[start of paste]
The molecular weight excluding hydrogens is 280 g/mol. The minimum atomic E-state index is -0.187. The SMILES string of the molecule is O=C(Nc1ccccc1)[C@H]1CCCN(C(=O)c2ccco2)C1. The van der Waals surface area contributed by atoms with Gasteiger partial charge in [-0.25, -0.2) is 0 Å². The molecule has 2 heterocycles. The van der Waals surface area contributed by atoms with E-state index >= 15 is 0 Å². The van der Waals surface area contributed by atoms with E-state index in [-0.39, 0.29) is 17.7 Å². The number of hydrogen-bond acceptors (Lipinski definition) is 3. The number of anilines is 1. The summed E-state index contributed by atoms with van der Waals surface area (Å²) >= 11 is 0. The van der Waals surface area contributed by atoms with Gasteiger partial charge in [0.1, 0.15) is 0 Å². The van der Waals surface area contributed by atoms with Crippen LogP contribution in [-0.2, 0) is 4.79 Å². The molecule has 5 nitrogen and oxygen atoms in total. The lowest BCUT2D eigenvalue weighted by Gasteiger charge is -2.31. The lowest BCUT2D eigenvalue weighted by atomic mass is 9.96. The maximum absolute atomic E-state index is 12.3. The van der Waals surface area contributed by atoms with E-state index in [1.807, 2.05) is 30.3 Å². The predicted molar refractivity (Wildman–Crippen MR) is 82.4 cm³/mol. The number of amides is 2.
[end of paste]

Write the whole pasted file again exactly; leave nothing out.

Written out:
The molecular weight excluding hydrogens is 280 g/mol. The minimum atomic E-state index is -0.187. The SMILES string of the molecule is O=C(Nc1ccccc1)[C@H]1CCCN(C(=O)c2ccco2)C1. The van der Waals surface area contributed by atoms with Gasteiger partial charge in [-0.25, -0.2) is 0 Å². The molecule has 2 heterocycles. The van der Waals surface area contributed by atoms with E-state index >= 15 is 0 Å². The van der Waals surface area contributed by atoms with E-state index in [-0.39, 0.29) is 17.7 Å². The number of hydrogen-bond acceptors (Lipinski definition) is 3. The number of anilines is 1. The summed E-state index contributed by atoms with van der Waals surface area (Å²) >= 11 is 0. The van der Waals surface area contributed by atoms with Gasteiger partial charge in [0.1, 0.15) is 0 Å². The van der Waals surface area contributed by atoms with Crippen LogP contribution in [-0.2, 0) is 4.79 Å². The molecule has 5 nitrogen and oxygen atoms in total. The lowest BCUT2D eigenvalue weighted by Gasteiger charge is -2.31. The lowest BCUT2D eigenvalue weighted by atomic mass is 9.96. The maximum absolute atomic E-state index is 12.3. The van der Waals surface area contributed by atoms with E-state index in [1.807, 2.05) is 30.3 Å². The predicted molar refractivity (Wildman–Crippen MR) is 82.4 cm³/mol. The number of amides is 2.